Skip to Content

Proposed Rule

Endangered and Threatened Species; Transfer of Permits

Document Details

Information about this document as published in the Federal Register.

Published Document

This document has been published in the Federal Register. Use the PDF linked in the document sidebar for the official electronic format.

Start Preamble


National Marine Fisheries Service (NMFS), National Oceanic and Atmospheric Administration (NOAA), Commerce.


Proposed rule; request for public comments.


NMFS proposes a rule that would allow the transfer of certain permits issued by NMFS under the Endangered Species Act (ESA) of 1973, as amended. This proposed rule would allow the transfer of permits associated with Habitat Conservation Plans, Safe Harbor Agreements with Assurances and Candidate Conservation Agreements with Assurances. Currently, if a permit holder wants to sell property to a new owner, the new owner would need to apply for a separate permit. If regulations are put in place to allow transfers, time and money will be saved for NMFS and the new landowner with no adverse impact on the environment.


Written comments on the proposed rule must be received at the appropriate address or fax number (see ADDRESSES) no later than 5 p.m. Eastern Standard Time on February 4, 2002.


Comments on this proposed rule should be addressed to the Chief, Endangered Species Division, Office of Protected Resources, NMFS, 1315 East-West Highway, Silver Spring, MD 20910. Comments may also be sent via fax to (301) 713-0376. Comments will not be accepted if submitted via e-mail or the Internet.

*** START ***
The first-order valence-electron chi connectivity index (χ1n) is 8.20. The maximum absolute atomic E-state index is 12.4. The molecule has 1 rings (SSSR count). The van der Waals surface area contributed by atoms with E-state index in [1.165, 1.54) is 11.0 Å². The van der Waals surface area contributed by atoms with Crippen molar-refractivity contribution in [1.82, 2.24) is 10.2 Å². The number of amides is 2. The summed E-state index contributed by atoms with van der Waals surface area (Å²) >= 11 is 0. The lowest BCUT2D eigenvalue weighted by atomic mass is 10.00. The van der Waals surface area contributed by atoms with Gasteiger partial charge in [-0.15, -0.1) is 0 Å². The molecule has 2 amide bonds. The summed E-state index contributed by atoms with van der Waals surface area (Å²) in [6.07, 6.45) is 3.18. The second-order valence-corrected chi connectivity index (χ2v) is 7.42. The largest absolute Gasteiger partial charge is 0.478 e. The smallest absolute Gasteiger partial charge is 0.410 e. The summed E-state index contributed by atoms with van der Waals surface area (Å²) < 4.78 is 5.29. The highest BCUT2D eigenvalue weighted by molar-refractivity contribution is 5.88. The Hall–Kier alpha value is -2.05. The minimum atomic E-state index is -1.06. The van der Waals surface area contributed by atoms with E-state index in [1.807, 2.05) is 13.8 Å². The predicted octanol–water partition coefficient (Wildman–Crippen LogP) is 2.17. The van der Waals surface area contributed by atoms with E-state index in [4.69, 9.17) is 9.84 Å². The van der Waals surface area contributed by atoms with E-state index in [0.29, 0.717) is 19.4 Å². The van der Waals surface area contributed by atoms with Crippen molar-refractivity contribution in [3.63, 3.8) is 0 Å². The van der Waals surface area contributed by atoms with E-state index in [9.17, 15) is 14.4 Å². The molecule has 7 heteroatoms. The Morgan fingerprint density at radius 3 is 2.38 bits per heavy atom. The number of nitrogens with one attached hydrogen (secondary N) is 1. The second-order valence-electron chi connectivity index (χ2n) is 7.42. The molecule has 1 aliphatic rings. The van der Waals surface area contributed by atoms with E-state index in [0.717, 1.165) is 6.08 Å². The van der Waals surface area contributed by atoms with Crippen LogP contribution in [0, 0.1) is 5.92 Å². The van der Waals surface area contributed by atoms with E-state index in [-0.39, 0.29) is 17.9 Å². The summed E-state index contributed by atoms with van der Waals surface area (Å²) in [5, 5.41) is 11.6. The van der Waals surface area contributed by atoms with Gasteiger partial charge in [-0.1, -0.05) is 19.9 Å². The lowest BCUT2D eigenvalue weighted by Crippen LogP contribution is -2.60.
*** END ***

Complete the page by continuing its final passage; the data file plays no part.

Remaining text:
Start Further Info


Margaret Lorenz or Lamont Jackson at (301) 713-1401.

End Further Info End Preamble Start Supplemental Information



NMFS is responsible for implementing the ESA, 16 U.S.C. 1531 et seq., with respect to most threatened and endangered marine species.

NMFS' regulation at 50 CFR 222.305 prohibits the transfer of all permits issued under section 10(a) of the ESA. While the restrictions imposed on permit succession and transferability are well justified for most situations (e.g., scientific research permits), they are unnecessary and inappropriate for enhancement and incidental take permits associated with Habitat Conservation Plans, Safe Harbor Agreements with Assurances and Candidate Conservation Agreements with Assurances. These permits involve substantial long-term conservation commitments, and NMFS negotiates these permits recognizing that there may be succession or transfer in ownership during the term of the permit. The U.S. Fish and Wildlife Service (FWS) which also implements the ESA, issued final regulations on June 17, 1999 (64 FR 32706), allowing the transfer of these enhancement and incidental take permits, provided certain conditions are met. On January 22, 2001 (66 FR 6483), Start Printed Page 65874FWS reconfirmed its decision to allow the transfer of these specific permits.

NMFS believes that a blanket prohibition on transferability of incidental take permits under ESA section 10(a)(1)(B) and enhancement permits issued for Safe Harbor Agreements with Assurances and Candidate Conservation Agreements with Assurances under section 10(a)(1)(A) is too constraining, given the context and purpose of these plans and agreements. This proposed rule (revising 50 CFR 222.305) would remove the prohibition on transferability of incidental take and enhancement permits with respect to these named agreements. However, this proposed rule would require NMFS to determine that the transferee has given adequate written assurance to NMFS that it can and will fulfill the obligations of the permit.

Description of Permits